Tuesday , April 7th 2020

JavaScript outerHTML with Example

In this tutorial, I will tell you about outerHTML in javascript. outerHTML provides developers with a lot of power. By this property, you can get whole element value with its HTML Like this:

outerHTML = "<p>This is a Html element.</p>";

It is a valid string comprising a combination of text and tags.

There are other properties that can also be used to get the contents of an element such as innerText, innerHTML etc. But outerHTML returns the full HTML code for the element,including the element itself.

This property is not working on some HTML elements such as html, head, body, frameSet, tBody.  When the property is set, the given string simply substitutes the object, including its start and end tags.

Example:

<html>
<head>
	<title>Outerhtml Demo</title>
	
	<style type="text/css">
		div.highlightedElement{
			background-color: red;
			padding: 10px;
		}
	</style>

	<script type="text/javascript">
		function getValue() {
			var oDiv = document.getElementById("div1");
			console.log(oDiv.outerHTML);
		}
	</script>
</head>

<body>
	<div id="div1" class="highlightedElement"><p>Hello World</p></div>
	<input type="button" value="get HTML" onclick="getValue()" />
</body>
</html>

outerHTML overwrites the element, while innerHTML replaces all children but not the element itself. If there are event handlers on the element, outerHTML also deletes the event handlers.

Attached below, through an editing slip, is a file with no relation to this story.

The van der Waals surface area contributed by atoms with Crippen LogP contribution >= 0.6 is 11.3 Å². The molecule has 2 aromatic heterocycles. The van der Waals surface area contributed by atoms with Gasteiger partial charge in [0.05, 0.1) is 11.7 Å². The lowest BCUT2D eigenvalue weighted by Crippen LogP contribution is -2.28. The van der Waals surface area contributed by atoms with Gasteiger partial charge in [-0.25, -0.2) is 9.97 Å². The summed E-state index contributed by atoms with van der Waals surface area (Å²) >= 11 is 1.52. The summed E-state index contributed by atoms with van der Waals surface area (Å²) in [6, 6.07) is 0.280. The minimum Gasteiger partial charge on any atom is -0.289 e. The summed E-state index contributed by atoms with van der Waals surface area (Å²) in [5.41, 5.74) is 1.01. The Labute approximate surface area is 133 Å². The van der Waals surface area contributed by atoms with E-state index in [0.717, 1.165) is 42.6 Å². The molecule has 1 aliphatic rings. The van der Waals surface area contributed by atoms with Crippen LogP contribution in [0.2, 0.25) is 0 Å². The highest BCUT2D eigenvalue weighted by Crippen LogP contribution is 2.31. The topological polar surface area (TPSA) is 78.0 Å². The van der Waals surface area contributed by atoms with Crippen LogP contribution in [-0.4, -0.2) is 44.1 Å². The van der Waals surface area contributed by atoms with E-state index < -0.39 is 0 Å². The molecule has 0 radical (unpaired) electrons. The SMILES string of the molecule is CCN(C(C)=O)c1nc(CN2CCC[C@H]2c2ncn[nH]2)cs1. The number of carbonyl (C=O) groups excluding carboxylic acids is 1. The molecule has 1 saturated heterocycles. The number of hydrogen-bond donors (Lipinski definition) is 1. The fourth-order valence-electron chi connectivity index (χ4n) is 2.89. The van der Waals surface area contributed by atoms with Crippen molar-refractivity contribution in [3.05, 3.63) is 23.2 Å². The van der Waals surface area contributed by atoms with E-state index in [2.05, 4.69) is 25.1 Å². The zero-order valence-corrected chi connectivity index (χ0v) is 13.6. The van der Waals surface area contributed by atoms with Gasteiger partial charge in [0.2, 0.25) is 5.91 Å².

It is a property of dom/HTMLElementdom/HTMLElement.

Example:

  <figure id = "figureElem">
  <svg width="100" height="100">
  <circle cx="50" cy="50" r="40" stroke="green" stroke-width="4" fill="yellow" />
</svg>
     </figure>
<div class = "demo"> <button id = "clearOuter"> Clear all </button> </div>

document.getElementById ('clearOuter'). onclick = function () {
   document.getElementById ('figureElem'). outerHTML = '';
console.log (document.getElementById ("figureElem")) // returns zero
}

You can use outerHTML as a wrapper.

Example:

<style>
.wrapper {border: 2px solid gainsboro}
</style>

<figure id = "inner">
  <svg width="100" height="100">
  <circle cx="50" cy="50" r="40" stroke="green" stroke-width="4" fill="yellow" />
</svg>
</figure>

<div class = "demo"> <button id = "wrap"> wrap in DIV </button> </div>
<script>
document.getElementById ("wrap"). onclick = function () {
   let inner = document.getElementById ("inner");
   inner.outerHTML = "<div class = 'wrapper'>" + inner.outerHTML + "</div>";
}
</script>

As we see in the above code outerHTML is the content of an element together with the element itself, outerHTML is working as a wrapper. For example, if an element or an entire part is to be packed into a div element.

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